Called the Super Ultimate Japanese Racing Challenge Show, this latest episode of Red Bull off-the-grid fun-and-games adventures sees the past two season’s world champion and his teammate taking the (Red) Bull by the tail. Going head-to-head against the baby sister F1 team from Red Bull, the Aplhatauri, represented by Japan’s Yuki Tsunoda and the Scuderia’s reserve pilot, the New Zealander Liam Lawson.
The competition involves wheels, gearboxes, engines, blindfolds, crashing into obstacles, cornering, and speed. It sounds pretty close to a regular Formula One race, but this time, the four pilots take the wheel of a slightly different machine.
It’s a Honda Acty micro truck, a Kei utilitarian light-duty vehicle with rear-wheel drive, a three-cylinder 660 CC engine, and a flatbed (full of empty boxes that have a tendency to tip over quickly). The first challenge should be a walk in the park for the high-speed raiders from Formula One driver: reverse parking.
More to the point, reverse obstacle parking: the nominated drivers – Sergio and Yuki, for this first round – must go around three walls (also built from empty, lightweight, colorful boxes) and then parallel-park the minuscule two-seater in the designated spot. The fastest team wins – this part should at least be familiar to the Red Bull’s main F1 pilots.
Checo goes first and immediately shows everyone that we could get the pilot out of Formula One, but we can never take Formula One out of the pilot. With racing track-honed reflexes, the Oracle Red Bull driver takes off in a tire-shrieking start that rips the start line from the floor.
He also demonstrates that mirror-steering isn’t something Red Bull secretly teaches in Formula One training (or any other team, for that matter). However, the obstacle-avoidance instincts of an F1 pilot take over, and the Mexican – closely guided by his trusty copilot and two-times Formula One World Champion Max Verstappen – gets beyond the walls with flying colors.
Parking a truck the size of a king-size bed is the tricky bit – Sergio Perez needs a couple of extra maneuvers to get the Honda in the box. The secret is to turn on the windshield wipers – Checo accidentally hits the stick in the frenzy of the high-adrenaline time-attack challenge. And this is where Max Verstappen’s lightning reflexes really show up, honking the Honda’s horn to signal the stage’s completion.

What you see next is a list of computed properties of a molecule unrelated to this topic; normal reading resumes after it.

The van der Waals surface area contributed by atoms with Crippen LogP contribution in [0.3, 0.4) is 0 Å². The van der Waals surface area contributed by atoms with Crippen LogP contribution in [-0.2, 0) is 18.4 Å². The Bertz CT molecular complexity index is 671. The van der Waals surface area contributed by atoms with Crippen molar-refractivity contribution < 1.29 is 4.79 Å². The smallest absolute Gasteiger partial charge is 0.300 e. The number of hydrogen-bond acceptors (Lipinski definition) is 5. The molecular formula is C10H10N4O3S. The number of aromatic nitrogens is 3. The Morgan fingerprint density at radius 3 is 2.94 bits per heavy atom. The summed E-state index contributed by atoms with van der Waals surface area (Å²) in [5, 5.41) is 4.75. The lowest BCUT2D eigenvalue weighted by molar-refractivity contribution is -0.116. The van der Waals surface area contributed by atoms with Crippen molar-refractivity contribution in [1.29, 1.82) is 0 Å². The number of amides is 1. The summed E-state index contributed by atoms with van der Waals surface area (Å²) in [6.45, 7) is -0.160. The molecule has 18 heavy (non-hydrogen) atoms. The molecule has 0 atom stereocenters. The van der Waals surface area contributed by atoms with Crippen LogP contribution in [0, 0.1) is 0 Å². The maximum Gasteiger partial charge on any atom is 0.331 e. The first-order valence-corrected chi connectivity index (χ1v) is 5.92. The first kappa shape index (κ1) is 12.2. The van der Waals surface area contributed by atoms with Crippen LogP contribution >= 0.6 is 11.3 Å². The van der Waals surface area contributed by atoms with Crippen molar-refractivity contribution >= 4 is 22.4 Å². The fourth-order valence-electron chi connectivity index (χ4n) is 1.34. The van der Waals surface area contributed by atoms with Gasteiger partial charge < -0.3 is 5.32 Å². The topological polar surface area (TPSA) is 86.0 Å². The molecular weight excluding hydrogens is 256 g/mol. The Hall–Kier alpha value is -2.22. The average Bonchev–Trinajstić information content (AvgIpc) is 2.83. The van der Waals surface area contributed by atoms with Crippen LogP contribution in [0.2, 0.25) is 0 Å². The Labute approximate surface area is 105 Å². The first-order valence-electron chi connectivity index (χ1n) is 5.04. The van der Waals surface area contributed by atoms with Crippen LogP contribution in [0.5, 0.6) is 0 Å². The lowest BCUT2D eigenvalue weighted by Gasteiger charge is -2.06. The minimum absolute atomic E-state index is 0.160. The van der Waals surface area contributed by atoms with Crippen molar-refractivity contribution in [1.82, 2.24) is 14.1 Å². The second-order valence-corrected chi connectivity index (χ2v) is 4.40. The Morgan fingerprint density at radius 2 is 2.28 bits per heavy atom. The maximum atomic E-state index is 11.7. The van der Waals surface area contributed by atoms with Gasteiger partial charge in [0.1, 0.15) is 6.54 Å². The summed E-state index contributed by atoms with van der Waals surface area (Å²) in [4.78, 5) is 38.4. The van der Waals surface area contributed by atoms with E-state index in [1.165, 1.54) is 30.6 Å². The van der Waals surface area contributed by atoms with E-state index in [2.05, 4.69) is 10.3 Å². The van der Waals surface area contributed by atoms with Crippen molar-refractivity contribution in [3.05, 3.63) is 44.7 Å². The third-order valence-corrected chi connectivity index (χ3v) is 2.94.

Alphatauri’s performance is silky-smooth – Yuki Tsunoda nails the meandering challenge, even though he struggles with shoehorning the micro-truck in the parking spot. Being the audience’s favorite helps a lot – the Red Bull happening was staged in Tokyo (naturally, as the drivers were readily available since they also will attend the Sunday drive at Suzuka).
A clean win for Red Bull’s second F1 team in the first round brings the competitive spirit of Max up to boiling temperature as he aims for a win in the second ‘Delivery Driver’ round. Well, ‘aim’ might not be the most appropriate verb since the standing world champion and current top-ranking in the 2023 season must drive blindfolded.
This is a test of communication, teamwork, and driving mastery since the trucks are stacked with boxes that must stay in the Hondas’ beds the entire length of the obstacle course. Oh yes, this is also a go-around-walls challenge, with the copilot giving the driver precise instructions on how, where, and when to steer, when to accelerate, and when to brake.
Each lost box means a two-second penalty. Alphatauri – with Liam Lawson steering and stepping on the pedals and Yuki Tsunoda guiding him with vocal instructions – stumbles over the finish line with a heavy 22-second handicap. That’s a pile of 11 crates lost en route (in no small part due to the helping hands from their rivals Max and Checo).
With impeccable verbal communication, the Red Bull pilots glide to the finish line without as much as a hiccup – and with their precious time-costly cargo intact, leveling the odds to a one-all score after the first two rounds.
Naturally, no Japanese TV game show with real cars (be they Kei trucks driven by F1 pilots) is complete without a giant bowling game. A rubber ball and equally oversized pins – nearly seven feet tall (around two meters) – are at the contenders’ disposal. But they must use the Hondas to knock down as many as possible in one roll.
Alphatauri may be down of point on the track, but the duo aces the tenpins challenge with nine against Red Bull’s eight. The current board leaders in the Grand Prix standings complete their frame by slapping down the remaining two, while Yuki Tsunoda makes it look like child’s play when he rams the tiny Honda in the enormous ball to get the last standing pin and the win. Much to Max Verstappen’s uncensored disappointment – his competitiveness is probably matched only by his precision behind the overly complicated F1 steering yoke.
The final round is by far the most physically demanding, with both teams starting simultaneously with the trucks’ beds full of boxes. The task is deceptively simple: drive through a wall, then around two more, unload the cargo in a designated area, switch drivers, go around more obstacles, and cross the finish line first.
Being a full-throttle head-to-head race, speed is paramount, so Checo Perez and Liam Lawson floor the mighty 44-hp Hondas. The inertia immediately blasts half the cardboard cubes off the vehicles, but that’s irrelevant. At the drop zone, all racers must get out of the trucks to stack the boxes in the rectangle, then jump in and gun it, weaving past three colorful piles of crates to get to the chequered flag first.
Two-all after four rounds, since the Oracle Red Bull pilots defend their no-speed-limit honor and win the closing round of this hilarious race. It’s far from surprising; they’ve been practicing it all season, with the notable exception of the Singapore GP, where Ferrari claimed the only non-Red Bull victory of 2023.